Even though George Osborne did everything he could yesterday to kill talk of a second vote in the House of Commons on action in Syria, speculation about that vote still makes the front pages this morning.
There are probably safer bets to place. But one of the failings of Parliament last week – amidst all the cheering for a boost for democracy that is apparently characterised by ministers getting stuck in soundproofed rooms and missing key votes – was that in failing to pass either the government motion or the Labour amendment, Parliament failed to even condemn the use of chemical weapons against the Syrian people. That was underlined by the terrible sounds and images from yet another attack – filling the late night broadcasts as MPs clattered through the Palace of Westminster into the division lobbies.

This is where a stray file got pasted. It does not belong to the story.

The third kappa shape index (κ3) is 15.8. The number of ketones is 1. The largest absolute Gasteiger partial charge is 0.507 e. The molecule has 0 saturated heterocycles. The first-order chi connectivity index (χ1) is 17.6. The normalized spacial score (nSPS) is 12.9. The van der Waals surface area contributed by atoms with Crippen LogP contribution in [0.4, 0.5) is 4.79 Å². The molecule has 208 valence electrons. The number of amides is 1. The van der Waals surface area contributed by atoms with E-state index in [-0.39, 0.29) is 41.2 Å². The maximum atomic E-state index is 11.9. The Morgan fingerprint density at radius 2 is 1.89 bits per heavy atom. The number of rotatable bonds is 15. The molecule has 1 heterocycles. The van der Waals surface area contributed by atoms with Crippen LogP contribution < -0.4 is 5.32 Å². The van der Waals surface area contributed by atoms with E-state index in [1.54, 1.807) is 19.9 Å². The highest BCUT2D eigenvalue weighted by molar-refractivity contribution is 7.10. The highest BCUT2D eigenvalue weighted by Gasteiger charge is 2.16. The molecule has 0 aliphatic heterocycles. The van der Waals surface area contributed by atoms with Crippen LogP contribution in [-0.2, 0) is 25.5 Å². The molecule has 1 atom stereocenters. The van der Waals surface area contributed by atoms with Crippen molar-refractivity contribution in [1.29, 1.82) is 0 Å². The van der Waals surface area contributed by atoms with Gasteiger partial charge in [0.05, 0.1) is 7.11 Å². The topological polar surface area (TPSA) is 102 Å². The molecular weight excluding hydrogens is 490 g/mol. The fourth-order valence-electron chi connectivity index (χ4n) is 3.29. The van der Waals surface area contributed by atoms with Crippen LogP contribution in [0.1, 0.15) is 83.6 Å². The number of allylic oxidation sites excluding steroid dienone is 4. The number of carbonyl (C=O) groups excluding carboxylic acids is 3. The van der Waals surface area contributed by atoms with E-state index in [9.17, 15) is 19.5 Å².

Unless further horrific evidence emerges, and unless the Prime Minister is able to get Ed Miliband to back intervention, David Cameron would be foolish to even contemplate calling another vote on military action: even though last week’s vote was not authorising military intervention, parliamentarians used it as an opportunity to reject the principle, both in their speeches and voting. But perhaps there should be a second vote, and one that all parties can unite around: one condemning the gassing of innocent children.